The Peggy Adams Animal Rescue League opened its Neonatal Kitten Nursery last summer in a revolutionary approach to saving the lives of more newborn kittens that require 24-hour care to survive.
Peggy Adams recently announced that it has expanded the Neonatal Kitten Nursery to accommodate even more kittens in Palm Beach County needing this type of care.
The concept for the nursery came during last year’s busy kitten season.
When kittens are brought into the shelter, often only hours old, the league previously had to rely on the help from foster families to care for the kittens that required around-the-clock care and feeding. It’s kitten season again in South Florida, so there’s a very good chance of discovering newborn kittens outside.
“First, when you see newborn kittens, resist the urge to take them to a shelter. That is actually the last thing you should do,” said Rich Anderson, executive director/CEO of the Peggy Adams Animal Rescue League. “Kittens less than four weeks old have little chance of survival if separated from their mothers and taken to a shelter. In fact, cats and kittens are the most at-risk animals for euthanasia in Palm Beach County. Most discoveries of newborn kittens don’t call for human assistance. No intervention is generally best until kittens can eat on their own.”
Many neonate kittens still end up at Peggy Adams Animal Rescue League. After receiving critical care in the Kitten Nursery, they are placed with foster families who are currently assisting the league to get these kittens ready for adoption.
Even with more than 200 volunteer families, more temporary foster homes are needed to help save the lives of kittens that arrive at Peggy Adams each day.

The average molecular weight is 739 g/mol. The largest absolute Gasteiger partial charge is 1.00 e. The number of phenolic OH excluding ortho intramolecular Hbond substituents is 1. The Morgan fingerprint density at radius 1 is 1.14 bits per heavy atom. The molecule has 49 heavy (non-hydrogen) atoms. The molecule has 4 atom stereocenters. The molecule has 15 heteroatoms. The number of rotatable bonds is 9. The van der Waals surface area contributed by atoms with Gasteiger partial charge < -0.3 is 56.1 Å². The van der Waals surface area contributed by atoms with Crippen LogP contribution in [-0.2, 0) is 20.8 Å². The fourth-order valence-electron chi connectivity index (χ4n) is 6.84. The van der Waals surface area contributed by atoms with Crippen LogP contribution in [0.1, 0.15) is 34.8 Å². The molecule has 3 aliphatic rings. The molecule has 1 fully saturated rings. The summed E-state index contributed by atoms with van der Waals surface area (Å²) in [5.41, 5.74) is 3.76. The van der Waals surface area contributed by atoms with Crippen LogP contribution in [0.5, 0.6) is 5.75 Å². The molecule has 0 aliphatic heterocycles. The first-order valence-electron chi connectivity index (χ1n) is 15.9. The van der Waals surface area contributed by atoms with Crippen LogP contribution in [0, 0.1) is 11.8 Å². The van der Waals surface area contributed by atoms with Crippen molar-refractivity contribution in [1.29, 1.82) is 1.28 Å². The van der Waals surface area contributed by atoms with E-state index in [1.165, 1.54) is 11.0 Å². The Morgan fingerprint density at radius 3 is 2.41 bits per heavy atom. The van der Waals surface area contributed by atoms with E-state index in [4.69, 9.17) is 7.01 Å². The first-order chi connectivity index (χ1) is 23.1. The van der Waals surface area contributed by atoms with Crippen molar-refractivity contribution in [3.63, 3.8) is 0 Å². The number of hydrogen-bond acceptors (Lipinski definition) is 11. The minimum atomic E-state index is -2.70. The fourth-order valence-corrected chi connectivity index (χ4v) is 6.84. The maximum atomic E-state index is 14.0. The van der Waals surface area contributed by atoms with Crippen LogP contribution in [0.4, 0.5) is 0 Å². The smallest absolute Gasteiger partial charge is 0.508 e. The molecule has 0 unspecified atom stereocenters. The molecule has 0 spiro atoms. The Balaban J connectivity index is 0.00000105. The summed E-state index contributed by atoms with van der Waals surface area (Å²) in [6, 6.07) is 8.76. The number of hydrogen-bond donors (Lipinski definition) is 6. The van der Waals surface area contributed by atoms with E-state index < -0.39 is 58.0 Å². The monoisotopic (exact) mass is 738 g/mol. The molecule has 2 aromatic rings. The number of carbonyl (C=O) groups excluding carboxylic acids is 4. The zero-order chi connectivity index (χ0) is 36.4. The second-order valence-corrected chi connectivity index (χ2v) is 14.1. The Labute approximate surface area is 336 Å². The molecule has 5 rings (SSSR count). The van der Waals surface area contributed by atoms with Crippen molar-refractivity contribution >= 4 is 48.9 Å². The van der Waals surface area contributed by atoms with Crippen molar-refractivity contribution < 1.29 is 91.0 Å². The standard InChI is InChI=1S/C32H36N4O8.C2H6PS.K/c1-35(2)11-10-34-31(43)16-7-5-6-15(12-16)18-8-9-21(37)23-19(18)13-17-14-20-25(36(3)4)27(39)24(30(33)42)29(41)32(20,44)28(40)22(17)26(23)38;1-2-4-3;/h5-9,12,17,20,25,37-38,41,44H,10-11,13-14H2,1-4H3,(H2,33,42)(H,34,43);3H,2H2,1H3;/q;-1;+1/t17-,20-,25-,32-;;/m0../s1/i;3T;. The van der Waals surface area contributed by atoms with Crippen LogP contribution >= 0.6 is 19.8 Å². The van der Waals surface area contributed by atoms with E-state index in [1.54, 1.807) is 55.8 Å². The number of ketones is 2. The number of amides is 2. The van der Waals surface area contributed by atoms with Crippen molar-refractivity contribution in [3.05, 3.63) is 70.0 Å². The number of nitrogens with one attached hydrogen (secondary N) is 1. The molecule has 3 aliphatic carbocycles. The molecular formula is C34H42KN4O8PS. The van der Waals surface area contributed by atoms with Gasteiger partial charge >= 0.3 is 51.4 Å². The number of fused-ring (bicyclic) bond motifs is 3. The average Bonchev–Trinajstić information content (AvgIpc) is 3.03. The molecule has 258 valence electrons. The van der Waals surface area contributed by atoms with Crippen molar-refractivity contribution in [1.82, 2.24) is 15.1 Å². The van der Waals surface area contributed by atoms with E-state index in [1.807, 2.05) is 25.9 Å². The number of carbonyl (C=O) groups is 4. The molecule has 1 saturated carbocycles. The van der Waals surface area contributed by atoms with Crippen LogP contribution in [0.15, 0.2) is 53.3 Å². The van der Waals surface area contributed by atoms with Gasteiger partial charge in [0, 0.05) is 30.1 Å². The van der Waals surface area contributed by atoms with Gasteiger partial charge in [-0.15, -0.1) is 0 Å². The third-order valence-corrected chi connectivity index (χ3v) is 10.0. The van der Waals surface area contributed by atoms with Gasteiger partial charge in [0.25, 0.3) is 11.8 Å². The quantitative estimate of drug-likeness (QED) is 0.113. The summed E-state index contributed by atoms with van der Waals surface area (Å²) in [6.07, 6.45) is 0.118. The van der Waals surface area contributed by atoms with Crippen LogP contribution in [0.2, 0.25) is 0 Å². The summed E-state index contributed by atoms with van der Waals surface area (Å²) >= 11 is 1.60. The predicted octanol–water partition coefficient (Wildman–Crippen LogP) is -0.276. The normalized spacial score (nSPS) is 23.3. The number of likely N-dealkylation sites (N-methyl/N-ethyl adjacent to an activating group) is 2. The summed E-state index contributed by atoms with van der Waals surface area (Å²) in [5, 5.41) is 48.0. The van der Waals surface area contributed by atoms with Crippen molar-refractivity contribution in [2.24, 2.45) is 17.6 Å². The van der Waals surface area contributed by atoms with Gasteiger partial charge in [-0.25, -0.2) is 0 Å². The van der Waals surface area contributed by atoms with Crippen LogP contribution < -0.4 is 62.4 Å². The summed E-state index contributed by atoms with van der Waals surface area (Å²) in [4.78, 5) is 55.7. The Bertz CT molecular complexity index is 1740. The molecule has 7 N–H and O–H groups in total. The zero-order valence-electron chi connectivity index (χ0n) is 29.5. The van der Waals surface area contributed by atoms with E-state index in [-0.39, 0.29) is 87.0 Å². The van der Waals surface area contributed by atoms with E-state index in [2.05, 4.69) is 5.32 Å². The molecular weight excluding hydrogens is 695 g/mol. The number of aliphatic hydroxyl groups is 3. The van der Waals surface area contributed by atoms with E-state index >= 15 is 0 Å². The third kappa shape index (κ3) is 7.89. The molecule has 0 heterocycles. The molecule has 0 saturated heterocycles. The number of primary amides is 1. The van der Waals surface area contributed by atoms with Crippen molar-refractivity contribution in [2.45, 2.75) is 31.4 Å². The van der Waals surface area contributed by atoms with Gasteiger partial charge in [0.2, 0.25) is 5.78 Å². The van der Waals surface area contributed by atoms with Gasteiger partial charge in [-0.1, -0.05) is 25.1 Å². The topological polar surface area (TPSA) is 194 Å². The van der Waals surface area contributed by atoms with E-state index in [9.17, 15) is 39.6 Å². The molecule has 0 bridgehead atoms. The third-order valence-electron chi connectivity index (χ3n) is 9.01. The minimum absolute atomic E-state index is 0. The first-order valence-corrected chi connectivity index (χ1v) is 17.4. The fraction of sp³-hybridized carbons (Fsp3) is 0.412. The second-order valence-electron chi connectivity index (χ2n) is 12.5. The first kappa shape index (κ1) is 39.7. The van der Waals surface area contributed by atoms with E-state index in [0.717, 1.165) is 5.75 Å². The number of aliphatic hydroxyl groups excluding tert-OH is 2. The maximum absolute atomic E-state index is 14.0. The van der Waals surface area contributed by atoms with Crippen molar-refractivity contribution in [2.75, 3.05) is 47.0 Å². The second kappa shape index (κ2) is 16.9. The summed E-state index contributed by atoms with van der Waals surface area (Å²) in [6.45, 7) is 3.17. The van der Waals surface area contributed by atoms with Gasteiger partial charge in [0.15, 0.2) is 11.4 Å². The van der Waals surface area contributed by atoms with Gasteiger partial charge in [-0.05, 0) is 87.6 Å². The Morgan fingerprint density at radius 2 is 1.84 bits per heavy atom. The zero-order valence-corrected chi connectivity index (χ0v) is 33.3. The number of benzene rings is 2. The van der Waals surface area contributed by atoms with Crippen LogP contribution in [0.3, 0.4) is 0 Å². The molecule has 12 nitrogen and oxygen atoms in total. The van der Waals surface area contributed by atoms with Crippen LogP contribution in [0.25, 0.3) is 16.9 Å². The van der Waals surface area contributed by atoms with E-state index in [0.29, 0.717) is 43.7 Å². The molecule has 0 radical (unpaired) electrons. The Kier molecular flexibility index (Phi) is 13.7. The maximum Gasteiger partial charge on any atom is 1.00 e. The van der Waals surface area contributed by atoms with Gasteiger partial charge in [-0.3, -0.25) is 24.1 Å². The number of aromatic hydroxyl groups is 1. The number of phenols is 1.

“Fostering is rewarding — and incredibly important. Adopting a shelter animal is wonderful, but when you become a foster volunteer you are helping to save multiple lives,” Anderson said.
With the expansion of the Kitten Nursery, the Peggy Adams Animal Rescue League now has additional space for the most at-risk orphans. The nursery, which can now hold up to 80 kittens at any given time, is staffed 24 hours a day, seven days a week by employees of Peggy Adams, as well as dedicated volunteers — all specially trained in bottle-feeding and the unique care that is involved in nurturing neonates.
“We are so fortunate to have the support of this community; our donors and our volunteers, who help make all that we do possible. This expansion of the Kitten Nursery will cost in excess of $200,000, but it’s something we felt we had to do to save more lives,” Anderson said. “We are hopeful that the community will help support this lifesaving effort.”
The nursery at Peggy Adams Animal Rescue League will save the lives of hundreds of kittens and will help achieve the goals of Palm Beach County’s Countdown 2 Zero initiative, which seeks to save the lives of all adoptable pets in Palm Beach County.
For more information about the Kitten Nursery or fostering, visit www.peggyadams.org or call (561) 686-3663.
The mission of the Peggy Adams Animal Rescue League of the Palm Beaches is to provide shelter to lost, homeless and unwanted animals; to provide spay and neuter and other medical services for companion animals; to care for, protect and find quality homes for homeless and neglected companion animals; and to advocate animal welfare, community involvement and education to further the bond between people and animals.
ABOVE: The Peggy Adams Animal Rescue League’s Neonatal Kitten Nursery treats tiny feline patients.